RaveThe Boston GlobeCline’s novel is an astonishing work of imagination — remarkably atmospheric, preternaturally intelligent, and brutally feminist ... As skillfully as Gerhard Richter, Cline painstakingly destroys the separation between art and faithful representation to create something new, wonderful, and disorienting ... Rather than rely on desiccated, lazy signifiers of spooky, nefarious hippiedom, Cline turns instead to her titular girls ... The Girls which follows one Evie Boyd of Petaluma, Calif., dares to give the Manson girls agency as well as a context more meaningful than yet another Doors organ solo bleating over a plume of patchouli smoke.
RaveThe Boston GlobeThe story of a waitress plucked from obscurity and launched into stardom is an old, clichéd tale, yet Danler’s novel is anything but. Instead, Sweetbitter is small but impressively polished, the rare much-hyped book that lives up to its billing: endearing yet unsentimental, smart and fun, a bildungsroman mercifully free of cliché.
PositiveThe Boston GlobeAt times, the reader wishes the old lady would stop foreshadowing so darn much, but this is a minor quibble with an otherwise taut, well-written, and completely engrossing novel ... How will Eileen get out of X-ville? Can she leave unscathed? Why does she keep talking about her father’s gun? Though readers will thoroughly delight in the way the answers unfold, they will be left with one lingering question: What will Ottessa Moshfegh do next?
RaveThe Boston GlobeGet In Trouble shares many elements with its predecessors, like magic, splendid sentences, and stories that are actually perfect, tiny, self-contained universes. But in her current collection, ever-present, pitch-dark undercurrents swirl yet closer to the surface. The darkness imbues the stories with a sense of urgency and importance, helping them to transcend those that came before ... Two stories in particular showcase the awesome breadth of Link’s range ['The New Boyfriend' & 'The Lesson'] ... Like everything included in Get in Trouble, these stories make you laugh while staring into the void. By the end, they’ll be with you sleeping and waking. They’ll be inside you, too.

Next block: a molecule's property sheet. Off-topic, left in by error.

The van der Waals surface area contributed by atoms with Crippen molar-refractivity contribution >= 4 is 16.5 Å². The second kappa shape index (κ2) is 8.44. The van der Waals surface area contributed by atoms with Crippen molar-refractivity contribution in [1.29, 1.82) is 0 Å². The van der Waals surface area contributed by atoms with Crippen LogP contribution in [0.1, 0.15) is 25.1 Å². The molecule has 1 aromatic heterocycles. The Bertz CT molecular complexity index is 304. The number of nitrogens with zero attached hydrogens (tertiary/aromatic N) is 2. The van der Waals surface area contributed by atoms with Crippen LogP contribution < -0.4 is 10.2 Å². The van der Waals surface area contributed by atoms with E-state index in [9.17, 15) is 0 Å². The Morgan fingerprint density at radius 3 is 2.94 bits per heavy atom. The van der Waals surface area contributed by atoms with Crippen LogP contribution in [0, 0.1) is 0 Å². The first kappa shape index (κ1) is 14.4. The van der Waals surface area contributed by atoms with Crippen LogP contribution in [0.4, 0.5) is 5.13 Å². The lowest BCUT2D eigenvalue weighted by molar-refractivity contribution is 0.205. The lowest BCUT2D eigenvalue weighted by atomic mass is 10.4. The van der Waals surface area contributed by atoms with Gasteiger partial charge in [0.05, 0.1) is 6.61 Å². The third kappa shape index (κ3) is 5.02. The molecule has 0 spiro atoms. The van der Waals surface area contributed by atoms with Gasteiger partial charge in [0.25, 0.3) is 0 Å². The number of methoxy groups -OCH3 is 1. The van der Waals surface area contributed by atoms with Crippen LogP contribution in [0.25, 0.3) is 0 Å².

Cynthia D'Aprix Sweeney
PanThe Boston GlobeA wholly ungenerous reading of The Nest might see it as a myopic plea for a moral universe in which the greatest rewards come to the creative, attractive, and well heeled — and to good-hearted workers who know their place. A more generous one might peg The Nest as a flawed ode to the virtues of middle-class family values, a view perhaps most accessible to those who see themselves in it.
RaveThe Boston GlobeSet in Northern California, the novel is a winning satire of contemporary mores, the sort typically found in the rarefied worlds of the coastal elite. McKenzie has written a funny, deeply critical book with the heart of a cynic and the texture of a soufflé. If The Portable Veblen has a flaw, it is that its caricatures are so on the nose as to make the reader hope to flee the human race.
PositiveThe Boston GlobeHas late capitalism turned us all into peripatetic, vaguely dissatisfied opinion-makers, taking our personal strife out upon hapless, low-wage employees? Is the book critic, with her limited column space and diminishing sphere of influence, any different from some goofball grousing, at great length, about a razor on Amazon.com? Perhaps so. More certain, however, is Moody’s triumph in writing a little book that raises such big questions.
PositiveThe Boston GlobeIn the hands of a lesser writer, this book would be, in British parlance, a total wank. But Smith is a generous, charming, and brilliant guide. In her loneliness, her cherished possessions take on talismanic significance and an occasion to wax philosophical.